Get Ready for a Crackdown on Broadband Use

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Illustration: Tomer Hanuka
Consumers using an expanding array of broadband services, including movie downloads, video games, online backup, and streaming audio and video, are flooding the nation's broadband pipes with data--and it could cost them.

Consumer advocates say that it's only a matter of time before average high-speed Internet users get slapped with the label "hog."

Craig Aaron, spokesperson for SavetheInternet.com, worries that Internet users may soon be charged extra for using "too much" bandwidth or cut off from using some bandwidth-hungry software applications.

Bandwidth demands in the United States have been doubling each year for some time, according to Tom Donnelly, cofounder of Sandvine, a network management firm. As this trend continues, Donnelly says, it puts pressure on ISPs and on applications such as file-sharing software and streaming multimedia content, giving ISPs an incentive to clamp down on heavy bandwidth users.

Major broadband ISPs shrug off criticism that their networks can't handle the increased demand for bandwidth. "We've been successfully delivering broadband services to our customers for 10 years, and that's not going to change anytime soon," says Mitch Bowling, senior vice president and general manager for Comcast's high-speed Internet group.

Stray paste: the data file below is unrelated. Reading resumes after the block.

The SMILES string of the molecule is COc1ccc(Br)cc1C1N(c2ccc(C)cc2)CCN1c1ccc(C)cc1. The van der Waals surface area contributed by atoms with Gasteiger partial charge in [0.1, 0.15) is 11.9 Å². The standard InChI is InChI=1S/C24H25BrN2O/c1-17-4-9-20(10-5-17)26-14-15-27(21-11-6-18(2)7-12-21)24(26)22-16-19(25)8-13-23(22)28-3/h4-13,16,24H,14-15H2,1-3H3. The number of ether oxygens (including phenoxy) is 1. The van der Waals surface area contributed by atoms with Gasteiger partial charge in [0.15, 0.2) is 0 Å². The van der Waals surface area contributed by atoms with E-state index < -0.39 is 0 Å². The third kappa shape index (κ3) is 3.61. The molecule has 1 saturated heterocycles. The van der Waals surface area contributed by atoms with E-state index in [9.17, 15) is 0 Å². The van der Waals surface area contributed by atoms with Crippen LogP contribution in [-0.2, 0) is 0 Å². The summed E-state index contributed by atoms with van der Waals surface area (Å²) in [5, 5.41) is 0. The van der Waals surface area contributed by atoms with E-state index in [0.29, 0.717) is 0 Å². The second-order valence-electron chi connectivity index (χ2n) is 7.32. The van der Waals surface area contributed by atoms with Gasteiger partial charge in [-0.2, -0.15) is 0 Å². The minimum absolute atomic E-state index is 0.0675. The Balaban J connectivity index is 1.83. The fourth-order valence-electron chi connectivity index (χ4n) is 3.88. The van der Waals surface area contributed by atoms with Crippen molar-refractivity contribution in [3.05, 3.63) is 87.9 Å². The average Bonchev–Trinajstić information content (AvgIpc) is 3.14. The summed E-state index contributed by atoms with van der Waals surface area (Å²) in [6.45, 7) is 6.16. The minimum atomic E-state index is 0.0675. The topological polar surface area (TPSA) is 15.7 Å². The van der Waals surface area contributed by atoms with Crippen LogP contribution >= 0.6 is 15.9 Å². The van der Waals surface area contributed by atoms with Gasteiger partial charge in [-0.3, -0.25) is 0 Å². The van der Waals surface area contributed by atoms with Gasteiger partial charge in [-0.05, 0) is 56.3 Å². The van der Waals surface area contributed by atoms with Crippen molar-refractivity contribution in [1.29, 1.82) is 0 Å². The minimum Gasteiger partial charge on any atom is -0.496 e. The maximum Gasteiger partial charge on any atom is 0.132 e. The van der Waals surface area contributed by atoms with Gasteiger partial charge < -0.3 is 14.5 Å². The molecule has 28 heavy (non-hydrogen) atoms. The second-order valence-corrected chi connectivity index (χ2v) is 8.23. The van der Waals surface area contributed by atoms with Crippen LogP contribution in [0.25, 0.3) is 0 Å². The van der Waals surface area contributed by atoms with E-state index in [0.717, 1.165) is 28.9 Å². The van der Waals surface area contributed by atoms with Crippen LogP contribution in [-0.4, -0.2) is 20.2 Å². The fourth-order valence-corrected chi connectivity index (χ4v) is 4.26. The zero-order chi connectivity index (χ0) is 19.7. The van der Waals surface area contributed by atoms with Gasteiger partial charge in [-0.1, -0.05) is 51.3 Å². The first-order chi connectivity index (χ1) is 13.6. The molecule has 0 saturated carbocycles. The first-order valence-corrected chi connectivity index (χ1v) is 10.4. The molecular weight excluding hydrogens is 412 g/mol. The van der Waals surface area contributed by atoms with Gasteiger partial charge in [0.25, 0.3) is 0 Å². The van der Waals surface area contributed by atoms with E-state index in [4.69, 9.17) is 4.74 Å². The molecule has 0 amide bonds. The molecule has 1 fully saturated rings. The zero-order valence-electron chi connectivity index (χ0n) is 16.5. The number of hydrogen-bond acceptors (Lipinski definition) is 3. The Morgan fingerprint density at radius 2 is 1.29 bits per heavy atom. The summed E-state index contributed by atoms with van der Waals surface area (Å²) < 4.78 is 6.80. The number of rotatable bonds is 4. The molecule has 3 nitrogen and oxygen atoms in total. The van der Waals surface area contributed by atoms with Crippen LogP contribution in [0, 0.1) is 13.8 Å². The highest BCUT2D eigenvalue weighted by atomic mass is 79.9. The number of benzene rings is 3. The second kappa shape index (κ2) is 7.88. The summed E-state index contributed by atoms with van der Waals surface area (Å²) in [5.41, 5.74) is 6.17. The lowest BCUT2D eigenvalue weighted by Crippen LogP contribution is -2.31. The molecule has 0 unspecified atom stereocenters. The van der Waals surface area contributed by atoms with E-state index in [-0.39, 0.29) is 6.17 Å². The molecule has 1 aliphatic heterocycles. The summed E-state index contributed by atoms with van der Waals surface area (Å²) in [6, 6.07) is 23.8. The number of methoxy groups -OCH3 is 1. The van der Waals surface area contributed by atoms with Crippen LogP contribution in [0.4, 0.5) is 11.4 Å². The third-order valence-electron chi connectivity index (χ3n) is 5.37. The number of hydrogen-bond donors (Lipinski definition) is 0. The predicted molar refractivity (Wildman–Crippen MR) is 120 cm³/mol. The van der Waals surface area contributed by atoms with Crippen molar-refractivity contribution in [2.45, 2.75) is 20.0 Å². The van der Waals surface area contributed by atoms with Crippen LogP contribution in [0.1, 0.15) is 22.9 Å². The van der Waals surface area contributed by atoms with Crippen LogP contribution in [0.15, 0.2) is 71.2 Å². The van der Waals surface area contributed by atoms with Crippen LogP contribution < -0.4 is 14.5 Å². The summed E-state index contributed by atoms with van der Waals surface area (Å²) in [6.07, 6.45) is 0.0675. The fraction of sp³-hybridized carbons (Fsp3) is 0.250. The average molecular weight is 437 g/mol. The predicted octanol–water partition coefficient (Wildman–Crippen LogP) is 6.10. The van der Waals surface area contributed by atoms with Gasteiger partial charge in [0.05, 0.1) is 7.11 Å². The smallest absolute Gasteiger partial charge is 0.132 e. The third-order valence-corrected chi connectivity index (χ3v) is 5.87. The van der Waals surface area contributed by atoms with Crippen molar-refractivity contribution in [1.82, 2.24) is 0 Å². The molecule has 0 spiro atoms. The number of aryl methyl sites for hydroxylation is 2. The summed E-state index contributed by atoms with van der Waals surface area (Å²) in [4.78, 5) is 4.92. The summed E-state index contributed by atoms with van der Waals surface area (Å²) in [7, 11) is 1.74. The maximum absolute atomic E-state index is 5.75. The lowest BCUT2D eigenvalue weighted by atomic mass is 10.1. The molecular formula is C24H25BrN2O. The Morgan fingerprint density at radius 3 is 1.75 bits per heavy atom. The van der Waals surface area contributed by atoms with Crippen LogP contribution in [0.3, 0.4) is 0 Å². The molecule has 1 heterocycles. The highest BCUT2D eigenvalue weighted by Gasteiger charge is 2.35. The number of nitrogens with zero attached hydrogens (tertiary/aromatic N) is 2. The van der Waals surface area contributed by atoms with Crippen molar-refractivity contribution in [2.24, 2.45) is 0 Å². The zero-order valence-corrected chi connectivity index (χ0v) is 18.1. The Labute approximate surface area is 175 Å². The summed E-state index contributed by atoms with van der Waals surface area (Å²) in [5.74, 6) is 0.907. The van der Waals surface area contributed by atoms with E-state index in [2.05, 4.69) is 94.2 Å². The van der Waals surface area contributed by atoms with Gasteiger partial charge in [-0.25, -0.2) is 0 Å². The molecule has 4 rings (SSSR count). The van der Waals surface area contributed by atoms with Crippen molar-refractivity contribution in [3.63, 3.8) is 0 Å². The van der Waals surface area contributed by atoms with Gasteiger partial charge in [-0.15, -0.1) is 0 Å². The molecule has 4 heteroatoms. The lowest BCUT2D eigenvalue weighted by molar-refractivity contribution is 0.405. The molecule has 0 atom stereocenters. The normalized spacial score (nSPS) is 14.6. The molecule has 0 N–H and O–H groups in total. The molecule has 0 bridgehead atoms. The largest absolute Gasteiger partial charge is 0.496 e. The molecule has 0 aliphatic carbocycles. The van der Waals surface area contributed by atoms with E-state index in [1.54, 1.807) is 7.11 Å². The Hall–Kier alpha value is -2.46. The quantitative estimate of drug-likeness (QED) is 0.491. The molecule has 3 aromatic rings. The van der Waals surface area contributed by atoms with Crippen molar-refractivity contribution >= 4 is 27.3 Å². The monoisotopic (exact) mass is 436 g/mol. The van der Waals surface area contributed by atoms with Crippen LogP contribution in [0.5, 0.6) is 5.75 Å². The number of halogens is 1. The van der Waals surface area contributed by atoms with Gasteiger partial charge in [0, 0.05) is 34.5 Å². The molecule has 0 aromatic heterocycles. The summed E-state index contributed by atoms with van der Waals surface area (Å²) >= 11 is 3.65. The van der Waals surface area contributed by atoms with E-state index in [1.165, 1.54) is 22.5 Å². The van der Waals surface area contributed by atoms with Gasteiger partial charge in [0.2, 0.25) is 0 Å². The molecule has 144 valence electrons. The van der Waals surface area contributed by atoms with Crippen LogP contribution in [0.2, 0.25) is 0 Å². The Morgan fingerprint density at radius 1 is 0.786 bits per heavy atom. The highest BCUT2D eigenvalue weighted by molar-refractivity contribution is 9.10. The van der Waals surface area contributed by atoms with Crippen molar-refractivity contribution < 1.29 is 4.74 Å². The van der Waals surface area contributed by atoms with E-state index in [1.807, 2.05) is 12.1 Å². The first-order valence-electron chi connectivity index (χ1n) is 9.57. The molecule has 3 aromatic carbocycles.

Time Warner, Charter Communications, Cox Communications, and other ISPs echo those sentiments. "Our network is extremely robust and [bandwidth] issues aren't a problem for us," says Jim Mailla, spokesperson for Optimum Online, a Charter Communications company.

Putting the Brakes on Bandwidth Hogs

Despite the rosy picture painted by ISPs, some service providers are already clamping down on bandwidth hogs. Others are experimenting with payment plans (such as tiered pricing) that raise the cost to consumers of excessive bandwidth use.

Analysts say that these moves indicate increasing pressure on broadband systems due to the volume of demand, and note that leading ISPs are moving quickly to avert bandwidth bottlenecks, as well as to forgo spending billions to upgrade aging networks.

For instance, Comcast has been tinkering with the way file-sharing software works on its network, slowing transfer speeds of data used by applications such as BitTorrent. Comcast has also been giving the heave-ho to customers who use the Internet most heavily, explaining that certain individual downloaders are using as much bandwidth as some of its business customers.

Comcast spokesperson Charlie Douglas explains that a single customer who uses disproportionately more bandwidth than his or her neighbors can slow down the Internet for everyone on the block. Comcast has faced a user uproar for manipulating the way file-sharing programs work and for introducing bandwidth caps on individual accounts without identifying what those caps are.

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